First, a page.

The Albany County Republican Party is gearing up for its biennial caucus, and the party hopes Albany County Republicans excited to enact change will attend the caucus.

Ben McKay, Albany County Republican Party chair, said their caucus will be held on Feb. 6 at the Eppson Center for Seniors in Laramie from 6 p.m. to 9 p.m. McKay said that even though it is not a presidential election year, the caucus is still an important event and can impact major change on the Wyoming Republican party as well as the National Republican Party.

“The caucus and convention system that Wyoming has is all about giving as much say as possible to the grassroots of our political party,” McKay said, “It allows each individual, separated by their various precincts to come and meet with other members of their precinct and discuss our governing documents.”

During the caucus, changes to important county party documents will be discussed. The caucus will discuss the party’s governing documents, the county platform – consisting of timeless principles of the party- and county resolutions, which consists of specific things the party wants to see happen. Changes to these documents will be voted on during the caucus.

The other important item of business at the caucus is voting on the number of delegates. Every precinct will vote on a given number of delegates to send to the county convention – who will be official representatives of those precincts.

The county convention on March 3 will review changes made to the governing documents, the platform and resolutions and pass them to the state party and elect delegates to the state convention.

While the process is a winding one, Mckay said it is important. The changes made at the county level can potentially affect how the state party operates. McKay said historically caucuses have a much smaller attendance than primaries but that the 2016 caucus had record attendance due to the excitement generated by the presidential election. McKay said the party hopes to keep the momentum going for the 2018 caucus and keep the attendance as high as it was in 2016.

McKay said an obstacle to achieving that goal is that many Albany County and Wyoming residents do not know that Wyoming holds the caucuses every two years and don’t know how much it can affect the Republican State Party.

“For many of us in the party- it happens every two years and it’s really important because of the fact that our governing documents can change in the non-presidential election cycles,” McKay said. Those changes have a direct effect on the presidential nomination process in the two following years.”

McKay said the process also helps set the agenda for the party’s elected officials and is a way to communicate to the party officials what is important to the individual people in the party.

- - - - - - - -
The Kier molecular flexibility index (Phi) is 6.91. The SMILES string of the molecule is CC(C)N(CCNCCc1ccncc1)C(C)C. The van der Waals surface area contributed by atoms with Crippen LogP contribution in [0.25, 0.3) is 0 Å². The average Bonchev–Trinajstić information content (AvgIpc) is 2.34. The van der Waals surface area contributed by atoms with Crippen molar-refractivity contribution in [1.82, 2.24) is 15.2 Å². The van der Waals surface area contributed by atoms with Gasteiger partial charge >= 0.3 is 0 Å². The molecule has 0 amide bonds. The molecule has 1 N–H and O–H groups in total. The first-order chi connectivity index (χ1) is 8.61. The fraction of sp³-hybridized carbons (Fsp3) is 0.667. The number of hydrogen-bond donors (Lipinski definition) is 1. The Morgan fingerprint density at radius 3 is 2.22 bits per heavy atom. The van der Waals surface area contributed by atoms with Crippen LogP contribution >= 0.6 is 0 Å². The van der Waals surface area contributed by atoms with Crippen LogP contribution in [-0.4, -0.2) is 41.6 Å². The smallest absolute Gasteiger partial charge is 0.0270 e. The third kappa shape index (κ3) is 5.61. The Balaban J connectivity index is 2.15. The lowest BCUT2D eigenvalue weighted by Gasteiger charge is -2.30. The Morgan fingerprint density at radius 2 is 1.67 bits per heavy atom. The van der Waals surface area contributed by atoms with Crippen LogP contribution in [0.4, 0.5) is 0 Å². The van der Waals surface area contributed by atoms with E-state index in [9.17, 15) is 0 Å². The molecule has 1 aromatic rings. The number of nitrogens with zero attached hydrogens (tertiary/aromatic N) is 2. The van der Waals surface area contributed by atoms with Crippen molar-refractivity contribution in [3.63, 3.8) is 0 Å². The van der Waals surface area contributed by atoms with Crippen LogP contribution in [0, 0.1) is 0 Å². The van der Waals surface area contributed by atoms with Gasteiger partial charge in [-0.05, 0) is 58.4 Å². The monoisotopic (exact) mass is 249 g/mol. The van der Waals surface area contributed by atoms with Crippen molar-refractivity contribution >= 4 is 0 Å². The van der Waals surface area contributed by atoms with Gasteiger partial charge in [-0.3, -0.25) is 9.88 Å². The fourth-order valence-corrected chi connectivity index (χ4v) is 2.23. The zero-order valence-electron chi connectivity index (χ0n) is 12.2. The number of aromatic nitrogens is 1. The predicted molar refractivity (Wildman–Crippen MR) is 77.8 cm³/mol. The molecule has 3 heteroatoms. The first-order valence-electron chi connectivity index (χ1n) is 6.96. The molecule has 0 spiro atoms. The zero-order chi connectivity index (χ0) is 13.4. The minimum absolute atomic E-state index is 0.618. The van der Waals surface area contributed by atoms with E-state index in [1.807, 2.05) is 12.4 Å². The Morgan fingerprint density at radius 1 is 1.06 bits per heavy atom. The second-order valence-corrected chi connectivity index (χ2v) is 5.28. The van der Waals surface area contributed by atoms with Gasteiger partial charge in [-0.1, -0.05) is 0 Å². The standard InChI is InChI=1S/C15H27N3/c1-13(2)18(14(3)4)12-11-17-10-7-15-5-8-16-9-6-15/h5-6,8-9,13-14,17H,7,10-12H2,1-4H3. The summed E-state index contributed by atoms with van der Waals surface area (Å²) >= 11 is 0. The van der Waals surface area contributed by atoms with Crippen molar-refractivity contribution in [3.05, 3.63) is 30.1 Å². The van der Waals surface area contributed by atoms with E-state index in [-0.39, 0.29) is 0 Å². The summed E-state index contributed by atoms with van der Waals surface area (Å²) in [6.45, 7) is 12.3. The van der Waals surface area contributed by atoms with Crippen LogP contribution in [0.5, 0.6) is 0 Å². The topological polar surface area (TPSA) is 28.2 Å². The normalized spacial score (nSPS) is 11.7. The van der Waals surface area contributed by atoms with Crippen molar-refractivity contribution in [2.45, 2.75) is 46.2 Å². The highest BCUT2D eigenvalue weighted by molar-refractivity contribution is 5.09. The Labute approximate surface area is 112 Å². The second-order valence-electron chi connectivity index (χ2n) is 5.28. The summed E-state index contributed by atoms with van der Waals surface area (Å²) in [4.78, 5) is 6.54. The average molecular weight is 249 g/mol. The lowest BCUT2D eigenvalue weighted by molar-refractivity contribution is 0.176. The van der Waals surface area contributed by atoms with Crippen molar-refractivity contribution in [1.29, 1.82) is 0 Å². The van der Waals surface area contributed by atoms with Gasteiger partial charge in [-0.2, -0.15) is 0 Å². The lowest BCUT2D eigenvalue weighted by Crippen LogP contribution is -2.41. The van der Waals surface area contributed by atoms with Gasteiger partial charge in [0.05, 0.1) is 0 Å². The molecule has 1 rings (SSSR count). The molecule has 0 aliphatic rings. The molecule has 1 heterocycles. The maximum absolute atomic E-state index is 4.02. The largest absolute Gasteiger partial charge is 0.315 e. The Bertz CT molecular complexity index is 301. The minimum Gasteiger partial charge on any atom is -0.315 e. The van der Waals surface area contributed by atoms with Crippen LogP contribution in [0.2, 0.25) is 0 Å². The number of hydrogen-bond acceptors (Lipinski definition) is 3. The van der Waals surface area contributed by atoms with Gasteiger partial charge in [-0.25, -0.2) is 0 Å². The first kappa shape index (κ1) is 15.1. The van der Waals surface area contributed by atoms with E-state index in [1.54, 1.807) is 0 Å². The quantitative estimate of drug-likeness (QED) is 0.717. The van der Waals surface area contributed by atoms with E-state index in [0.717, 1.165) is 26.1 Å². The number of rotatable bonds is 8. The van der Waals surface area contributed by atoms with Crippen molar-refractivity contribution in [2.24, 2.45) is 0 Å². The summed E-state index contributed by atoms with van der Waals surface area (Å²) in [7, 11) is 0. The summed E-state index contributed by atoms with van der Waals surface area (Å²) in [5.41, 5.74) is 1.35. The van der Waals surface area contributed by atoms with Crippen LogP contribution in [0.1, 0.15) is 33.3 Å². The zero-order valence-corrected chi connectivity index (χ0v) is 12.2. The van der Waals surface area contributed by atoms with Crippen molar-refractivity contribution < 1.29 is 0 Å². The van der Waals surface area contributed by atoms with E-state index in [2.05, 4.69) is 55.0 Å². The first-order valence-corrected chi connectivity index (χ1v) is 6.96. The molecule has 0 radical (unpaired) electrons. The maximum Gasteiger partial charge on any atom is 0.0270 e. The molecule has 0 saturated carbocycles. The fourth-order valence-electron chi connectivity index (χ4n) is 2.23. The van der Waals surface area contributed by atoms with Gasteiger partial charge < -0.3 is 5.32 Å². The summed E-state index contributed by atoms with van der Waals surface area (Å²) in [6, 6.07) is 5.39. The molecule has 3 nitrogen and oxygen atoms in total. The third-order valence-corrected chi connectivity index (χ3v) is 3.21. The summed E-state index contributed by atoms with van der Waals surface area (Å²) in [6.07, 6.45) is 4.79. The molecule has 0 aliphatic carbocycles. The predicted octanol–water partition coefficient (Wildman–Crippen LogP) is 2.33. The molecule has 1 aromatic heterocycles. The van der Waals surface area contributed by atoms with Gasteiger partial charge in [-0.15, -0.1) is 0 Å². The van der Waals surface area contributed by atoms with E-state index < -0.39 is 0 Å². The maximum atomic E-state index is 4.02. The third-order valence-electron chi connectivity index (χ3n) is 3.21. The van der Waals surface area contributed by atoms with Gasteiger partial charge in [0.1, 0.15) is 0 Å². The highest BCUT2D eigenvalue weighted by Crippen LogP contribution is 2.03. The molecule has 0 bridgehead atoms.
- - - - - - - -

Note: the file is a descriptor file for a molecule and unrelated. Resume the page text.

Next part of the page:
“Often times we discount the importance of that individual person,” McKay said.  “I mean all power for any government in the United States whether its local, state or federal, derives directly from the will of the people and this is one of the best ways for people who are members of the political party- anyone who is a registered Republican in our case- it’s a way for them to have a voice and bring issues up.”

Mckay said that Albany County residents who want to participate have to be registered Republicans. He said because caucus is run by the party and not the county, the party can’t register people at the caucus. McKay said to register, residents will have to visit the Albany County Clerk’s office and change or update their registration. McKay said it is important to check on their registration status, because they may not be registered, even if they have registered previously.

“This becomes really important because if someone did not vote in the last general election, in Wyoming we purge our voting lists if you don’t vote in the previous general election,” McKay said. “So in Wyoming it is possible for somebody to think they are registered, and not be registered.’

All of this work will be done leading up to the Republican State Convention, which will be held at the UW Marian Rochelle Gateway Center on April 19 -21. McKay said all the changes made to party source documents will have originated from the changes voted on by precincts.

McKay said all the information residents need is on the Albany County Republican website - including contact information for county party officials, who are available to answer any questions people may have about the caucus and county convention.

Laramie Live reached out to the Albany County Democrats but has not yet received a reply.